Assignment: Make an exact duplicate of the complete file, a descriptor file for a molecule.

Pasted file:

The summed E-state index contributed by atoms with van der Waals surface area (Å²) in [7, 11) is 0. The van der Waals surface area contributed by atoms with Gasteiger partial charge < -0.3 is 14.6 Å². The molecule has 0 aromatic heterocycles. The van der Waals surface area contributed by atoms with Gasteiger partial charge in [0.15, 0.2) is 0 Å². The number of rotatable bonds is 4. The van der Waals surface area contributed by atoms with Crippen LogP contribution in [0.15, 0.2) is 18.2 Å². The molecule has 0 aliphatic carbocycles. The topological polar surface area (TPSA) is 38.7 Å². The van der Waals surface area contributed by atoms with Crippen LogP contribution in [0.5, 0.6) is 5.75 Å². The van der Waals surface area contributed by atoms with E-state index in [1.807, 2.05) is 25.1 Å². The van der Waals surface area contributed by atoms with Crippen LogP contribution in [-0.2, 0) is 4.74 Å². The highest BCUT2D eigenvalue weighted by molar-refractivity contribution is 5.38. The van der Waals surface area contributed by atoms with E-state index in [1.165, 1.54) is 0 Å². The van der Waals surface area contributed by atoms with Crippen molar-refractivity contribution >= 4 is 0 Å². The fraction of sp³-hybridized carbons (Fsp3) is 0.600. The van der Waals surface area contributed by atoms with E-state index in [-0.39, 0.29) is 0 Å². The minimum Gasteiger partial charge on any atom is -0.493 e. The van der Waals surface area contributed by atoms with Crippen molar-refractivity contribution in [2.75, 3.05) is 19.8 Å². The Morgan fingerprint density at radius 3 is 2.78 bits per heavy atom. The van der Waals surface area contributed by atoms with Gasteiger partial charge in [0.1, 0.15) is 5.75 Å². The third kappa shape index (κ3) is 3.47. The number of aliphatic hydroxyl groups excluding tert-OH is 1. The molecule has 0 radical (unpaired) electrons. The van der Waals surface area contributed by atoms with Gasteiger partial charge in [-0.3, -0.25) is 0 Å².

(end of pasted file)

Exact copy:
The summed E-state index contributed by atoms with van der Waals surface area (Å²) in [7, 11) is 0. The van der Waals surface area contributed by atoms with Gasteiger partial charge < -0.3 is 14.6 Å². The molecule has 0 aromatic heterocycles. The van der Waals surface area contributed by atoms with Gasteiger partial charge in [0.15, 0.2) is 0 Å². The number of rotatable bonds is 4. The van der Waals surface area contributed by atoms with Crippen LogP contribution in [0.15, 0.2) is 18.2 Å². The molecule has 0 aliphatic carbocycles. The topological polar surface area (TPSA) is 38.7 Å². The van der Waals surface area contributed by atoms with Crippen LogP contribution in [0.5, 0.6) is 5.75 Å². The van der Waals surface area contributed by atoms with E-state index in [1.807, 2.05) is 25.1 Å². The van der Waals surface area contributed by atoms with Crippen LogP contribution in [-0.2, 0) is 4.74 Å². The highest BCUT2D eigenvalue weighted by molar-refractivity contribution is 5.38. The van der Waals surface area contributed by atoms with E-state index in [1.165, 1.54) is 0 Å². The van der Waals surface area contributed by atoms with Crippen molar-refractivity contribution >= 4 is 0 Å². The fraction of sp³-hybridized carbons (Fsp3) is 0.600. The van der Waals surface area contributed by atoms with E-state index in [-0.39, 0.29) is 0 Å². The minimum Gasteiger partial charge on any atom is -0.493 e. The van der Waals surface area contributed by atoms with Crippen molar-refractivity contribution in [2.75, 3.05) is 19.8 Å². The Morgan fingerprint density at radius 3 is 2.78 bits per heavy atom. The van der Waals surface area contributed by atoms with Gasteiger partial charge in [0.1, 0.15) is 5.75 Å². The third kappa shape index (κ3) is 3.47. The number of aliphatic hydroxyl groups excluding tert-OH is 1. The molecule has 0 radical (unpaired) electrons. The van der Waals surface area contributed by atoms with Gasteiger partial charge in [-0.3, -0.25) is 0 Å².